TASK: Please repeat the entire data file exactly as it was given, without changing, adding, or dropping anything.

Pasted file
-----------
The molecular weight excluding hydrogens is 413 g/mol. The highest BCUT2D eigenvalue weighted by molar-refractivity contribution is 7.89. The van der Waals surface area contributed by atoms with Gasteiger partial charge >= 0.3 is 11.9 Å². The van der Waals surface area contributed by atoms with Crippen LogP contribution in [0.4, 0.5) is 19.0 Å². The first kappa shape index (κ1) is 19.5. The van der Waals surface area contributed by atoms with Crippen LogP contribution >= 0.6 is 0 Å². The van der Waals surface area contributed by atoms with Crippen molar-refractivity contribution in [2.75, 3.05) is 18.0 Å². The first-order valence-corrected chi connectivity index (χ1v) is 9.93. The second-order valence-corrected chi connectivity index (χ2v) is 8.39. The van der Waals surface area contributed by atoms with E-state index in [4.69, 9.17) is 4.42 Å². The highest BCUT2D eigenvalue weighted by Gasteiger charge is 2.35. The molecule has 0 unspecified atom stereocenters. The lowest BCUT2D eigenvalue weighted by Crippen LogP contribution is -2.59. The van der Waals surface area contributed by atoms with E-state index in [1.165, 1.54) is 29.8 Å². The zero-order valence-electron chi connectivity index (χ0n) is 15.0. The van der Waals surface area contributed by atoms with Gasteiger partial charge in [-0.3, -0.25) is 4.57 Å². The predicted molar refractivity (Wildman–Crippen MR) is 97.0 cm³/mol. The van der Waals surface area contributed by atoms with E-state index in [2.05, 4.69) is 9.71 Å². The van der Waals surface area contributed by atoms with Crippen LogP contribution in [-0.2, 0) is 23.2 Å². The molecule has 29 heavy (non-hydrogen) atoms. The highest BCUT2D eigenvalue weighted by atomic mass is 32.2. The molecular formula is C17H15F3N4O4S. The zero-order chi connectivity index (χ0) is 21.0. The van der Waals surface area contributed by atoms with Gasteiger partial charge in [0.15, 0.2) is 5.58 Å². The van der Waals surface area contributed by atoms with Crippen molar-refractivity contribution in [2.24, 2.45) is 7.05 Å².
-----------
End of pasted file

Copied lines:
The molecular weight excluding hydrogens is 413 g/mol. The highest BCUT2D eigenvalue weighted by molar-refractivity contribution is 7.89. The van der Waals surface area contributed by atoms with Gasteiger partial charge >= 0.3 is 11.9 Å². The van der Waals surface area contributed by atoms with Crippen LogP contribution in [0.4, 0.5) is 19.0 Å². The first kappa shape index (κ1) is 19.5. The van der Waals surface area contributed by atoms with Crippen LogP contribution >= 0.6 is 0 Å². The van der Waals surface area contributed by atoms with Crippen molar-refractivity contribution in [2.75, 3.05) is 18.0 Å². The first-order valence-corrected chi connectivity index (χ1v) is 9.93. The second-order valence-corrected chi connectivity index (χ2v) is 8.39. The van der Waals surface area contributed by atoms with E-state index in [4.69, 9.17) is 4.42 Å². The highest BCUT2D eigenvalue weighted by Gasteiger charge is 2.35. The molecule has 0 unspecified atom stereocenters. The lowest BCUT2D eigenvalue weighted by Crippen LogP contribution is -2.59. The van der Waals surface area contributed by atoms with E-state index in [1.165, 1.54) is 29.8 Å². The zero-order valence-electron chi connectivity index (χ0n) is 15.0. The van der Waals surface area contributed by atoms with Gasteiger partial charge in [-0.3, -0.25) is 4.57 Å². The predicted molar refractivity (Wildman–Crippen MR) is 97.0 cm³/mol. The van der Waals surface area contributed by atoms with E-state index in [2.05, 4.69) is 9.71 Å². The van der Waals surface area contributed by atoms with Crippen LogP contribution in [-0.2, 0) is 23.2 Å². The molecule has 29 heavy (non-hydrogen) atoms. The highest BCUT2D eigenvalue weighted by atomic mass is 32.2. The molecular formula is C17H15F3N4O4S. The zero-order chi connectivity index (χ0) is 21.0. The van der Waals surface area contributed by atoms with Gasteiger partial charge in [0.15, 0.2) is 5.58 Å². The van der Waals surface area contributed by atoms with Crippen molar-refractivity contribution in [2.24, 2.45) is 7.05 Å².